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Mol Med. 2002 December; 8(12): 863–868.
PMCID: PMC2039962

Effects of free fatty acid on polymerization of islet amyloid polypeptide (IAPP) in vitro and on amyloid fibril formation in cultivated isolated islets of transgenic mice overexpressing human IAPP.

Abstract

BACKGROUND: Islet amyloid polypeptide (IAPP) is deposited as amyloid in the islets of Langerhans in type 2 diabetes. The mechanism behind the formation of the cytotoxic fibrils is unknown. Islet amyloid develops in a mouse IAPP null mouse strain that expresses human IAPP (+hIAPP/-mIAPP) after 9 months on a high-fat diet. Herein we investigate the effect that individual free fatty acids (FFAs) exert on formation of amyloid-like fibrils from synthetic IAPP and the effects of FFAs on IAPP polymerization in +hIAPP/-mIAPP islets cultivated in vitro. MATERIALS AND METHODS: In the study myristic acid, palmitic acid, stearic acid, oleic acid, and linoleic acid were used together with albumin. Thioflavin T (Th T) assay was used for quantification of amyloid-like fibrils. Islets were isolated from the +hIAPP/-mIAPP transgenic strain and cultured in the presence of the FFAs for 2 days. Immuno-electron microscopy was used for evaluation. RESULTS: The Th T assay showed that all studied FFAs potentiated fibril formation but that myristic acid revealed the highest capacity. In some cells from cultured islets, intragranular aggregates were present. These aggregates had a filamentous appearance and labeled with antibodies against IAPP. In some cells cultured in the presence of linoleic acid, large amounts of intracellular amyloid were present. Earlier, this has not been observed after such a short incubation period. CONCLUSIONS: Our studies suggest that FFAs can potentiate amyloid formation in vitro, probably without being integrated in the fibril. Cultivation of +hIAPP/-mIAPP transgenic mouse islets with FFAs results in altered morphology of the secretory granules with appearance of IAPP- immunoreactive fibrillar material. We suggest that such fibrillar material may seed extracellular amyloid formation after exocytosis.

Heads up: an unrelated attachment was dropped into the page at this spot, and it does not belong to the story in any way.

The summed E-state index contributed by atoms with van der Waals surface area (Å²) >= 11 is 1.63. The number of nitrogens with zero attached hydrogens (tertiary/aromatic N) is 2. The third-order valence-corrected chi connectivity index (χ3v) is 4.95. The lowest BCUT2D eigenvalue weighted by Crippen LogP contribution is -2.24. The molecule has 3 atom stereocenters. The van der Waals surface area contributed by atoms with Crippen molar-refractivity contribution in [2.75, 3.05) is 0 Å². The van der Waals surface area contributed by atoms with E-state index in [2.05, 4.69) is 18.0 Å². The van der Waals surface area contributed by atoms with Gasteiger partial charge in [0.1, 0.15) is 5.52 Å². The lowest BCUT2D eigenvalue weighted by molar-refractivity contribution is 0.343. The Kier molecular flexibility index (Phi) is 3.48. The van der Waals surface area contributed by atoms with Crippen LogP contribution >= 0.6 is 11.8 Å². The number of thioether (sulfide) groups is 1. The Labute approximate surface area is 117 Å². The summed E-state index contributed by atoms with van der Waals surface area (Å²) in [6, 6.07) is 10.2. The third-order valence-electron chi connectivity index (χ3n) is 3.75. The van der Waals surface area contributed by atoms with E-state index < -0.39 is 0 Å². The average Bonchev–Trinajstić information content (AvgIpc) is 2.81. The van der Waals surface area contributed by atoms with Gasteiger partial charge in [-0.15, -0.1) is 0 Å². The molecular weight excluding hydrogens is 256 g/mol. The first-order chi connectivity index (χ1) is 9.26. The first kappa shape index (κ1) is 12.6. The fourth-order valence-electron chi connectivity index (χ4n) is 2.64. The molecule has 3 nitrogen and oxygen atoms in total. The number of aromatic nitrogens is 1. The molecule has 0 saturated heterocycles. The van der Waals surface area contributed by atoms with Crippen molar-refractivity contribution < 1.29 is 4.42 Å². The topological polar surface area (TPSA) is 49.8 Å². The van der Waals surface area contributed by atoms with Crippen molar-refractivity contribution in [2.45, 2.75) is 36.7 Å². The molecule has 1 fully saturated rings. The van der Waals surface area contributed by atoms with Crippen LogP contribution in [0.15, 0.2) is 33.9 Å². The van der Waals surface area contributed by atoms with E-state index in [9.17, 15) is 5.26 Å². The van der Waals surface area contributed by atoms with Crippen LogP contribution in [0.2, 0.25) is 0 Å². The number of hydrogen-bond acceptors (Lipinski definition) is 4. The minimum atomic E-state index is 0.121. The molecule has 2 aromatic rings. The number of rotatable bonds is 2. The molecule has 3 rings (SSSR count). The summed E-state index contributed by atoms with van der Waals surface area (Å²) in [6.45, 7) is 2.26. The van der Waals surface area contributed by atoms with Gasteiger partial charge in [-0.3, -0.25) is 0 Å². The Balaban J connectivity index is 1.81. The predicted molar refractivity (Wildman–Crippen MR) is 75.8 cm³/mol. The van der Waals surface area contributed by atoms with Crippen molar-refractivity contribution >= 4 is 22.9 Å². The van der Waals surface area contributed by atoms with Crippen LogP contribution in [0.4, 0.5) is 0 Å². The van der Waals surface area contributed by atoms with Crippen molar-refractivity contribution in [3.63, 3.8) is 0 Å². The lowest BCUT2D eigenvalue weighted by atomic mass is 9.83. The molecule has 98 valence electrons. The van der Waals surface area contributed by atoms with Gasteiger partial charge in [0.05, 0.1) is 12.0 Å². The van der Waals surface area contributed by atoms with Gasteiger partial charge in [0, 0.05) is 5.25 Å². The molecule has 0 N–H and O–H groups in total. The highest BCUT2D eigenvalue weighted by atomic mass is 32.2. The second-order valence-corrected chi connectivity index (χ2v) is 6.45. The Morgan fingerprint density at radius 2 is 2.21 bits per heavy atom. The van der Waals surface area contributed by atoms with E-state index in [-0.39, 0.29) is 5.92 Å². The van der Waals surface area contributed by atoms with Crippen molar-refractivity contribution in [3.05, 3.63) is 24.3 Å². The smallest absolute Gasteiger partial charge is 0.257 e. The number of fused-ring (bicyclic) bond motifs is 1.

Articles from Molecular Medicine are provided here courtesy of The Feinstein Institute for Medical Research at North Shore LIJ